The  chickens seem to cope pretty well with the cold, overall.  Our breeds are suited to colder temperatures, but we don’t heat the coop, even when it’s -40.  Our main tactic has been to insulate; our primary coop is an old shed, and we stack old bales of hay and straw around the structure to cut the wind and keep it warm.  We try to get the stacks as high as the heads of the chickens on the top rung of the roost, as someone has used the shed for a target for shotgun practice, so it’s anything but airtight, and we don’t want anyone to get frostbite when they’re sleeping.  You don’t actually want the coop to be totally airtight; you need some airflow to keep it from getting too humid, which will cause problems with frostbite.  The birds also get a deep layer of bedding, and as much feed as they want.  They eat half again as much at -40 C as they do at zero degrees or above, and they need all of that energy to keep warm.   We have had some issues with frostbite in the past; Gallus, our original rooster, had a pretty spectacular comb until he encountered his first major winter freeze.  We’ve since learned to keep the coop shut on really cold days, which keeps the birds inside, and also helps keep the temperature up.  While I’m sure it hurt to lose that comb, it doesn’t seem to have slowed Gallus down too much.


Before his first encounter with real cold

Before his first encounter with real cold


All healed up, but not much of a comb left

All healed up, but not much of a comb left


The frostbite itself makes the combs and wattles turn black in the frozen parts, and eventually peels off.   If you come across this, you will need to monitor that the other chickens aren’t pecking at it and keeping it from healing, as it sometimes bleeds as the damaged tissue sloughs off.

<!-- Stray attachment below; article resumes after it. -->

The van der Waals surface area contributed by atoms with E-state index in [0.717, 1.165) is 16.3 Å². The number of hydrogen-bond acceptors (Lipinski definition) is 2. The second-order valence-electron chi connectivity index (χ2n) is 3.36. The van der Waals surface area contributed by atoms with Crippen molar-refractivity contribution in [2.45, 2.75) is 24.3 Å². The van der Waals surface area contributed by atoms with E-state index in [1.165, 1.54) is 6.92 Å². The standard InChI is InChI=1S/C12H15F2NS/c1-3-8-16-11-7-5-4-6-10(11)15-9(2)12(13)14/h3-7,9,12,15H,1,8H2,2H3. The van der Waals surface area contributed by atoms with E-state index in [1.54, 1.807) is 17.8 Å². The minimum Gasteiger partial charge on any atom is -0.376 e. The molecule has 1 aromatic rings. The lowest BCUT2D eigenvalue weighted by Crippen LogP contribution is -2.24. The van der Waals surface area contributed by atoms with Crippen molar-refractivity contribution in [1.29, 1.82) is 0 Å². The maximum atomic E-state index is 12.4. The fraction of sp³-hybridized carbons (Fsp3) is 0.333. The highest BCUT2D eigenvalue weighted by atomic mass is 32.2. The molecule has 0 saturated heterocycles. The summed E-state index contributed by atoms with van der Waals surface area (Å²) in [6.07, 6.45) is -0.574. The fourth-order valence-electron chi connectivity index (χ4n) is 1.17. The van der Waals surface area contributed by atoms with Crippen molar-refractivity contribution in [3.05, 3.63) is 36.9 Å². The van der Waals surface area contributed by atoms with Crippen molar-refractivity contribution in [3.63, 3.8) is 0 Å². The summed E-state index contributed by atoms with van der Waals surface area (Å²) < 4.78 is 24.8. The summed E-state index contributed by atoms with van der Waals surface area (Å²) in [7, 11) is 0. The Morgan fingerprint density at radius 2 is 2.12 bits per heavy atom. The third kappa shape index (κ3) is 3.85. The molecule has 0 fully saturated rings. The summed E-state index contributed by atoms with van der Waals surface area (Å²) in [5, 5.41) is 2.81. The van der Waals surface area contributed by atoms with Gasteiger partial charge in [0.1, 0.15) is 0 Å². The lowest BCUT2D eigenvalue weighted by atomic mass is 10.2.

One challenge is collecting the eggs before they freeze so solid that they crack, which takes no time at all in -40.  The cracked eggs are okay to eat, as long as the shells are clean; we just thaw them on the kitchen counter overnight.  They need to be used immediately once they’ve thawed, though, as bacteria can get in through the crack.  Whatever we can’t eat ourselves, we feed to the cats and dogs, who really appreciate the extra protein.  Eggs that have frozen but not cracked are fine, and we just put them in the cold room to thaw.  As far as we’ve been able to tell, they keep just as well as unfrozen eggs, and behave the same when you cook with them, so we don’t even check anymore, beyond looking for the cracked ones, of course.


When it gets below about -25 C, we tend to leave the barn shut up, and the body heat from the animals adds at least ten degrees in there.  The barn cats are bright enough to stay inside, and we’ve built them a cozy insulated shelter out of hay bales.  So far, they’ve never had any issues with frostbite, even on their ears.  However, the barn cats are outdoor critters, and acclimatized to the cold through the fall and early winter, and they know enough to snuggle up together in the shelter.  Like the chickens, the cats are free-fed – we put out bowls of food, and they can have as much as they want.  They put on several pounds each of fat in the fall, which helps them stay warm, too.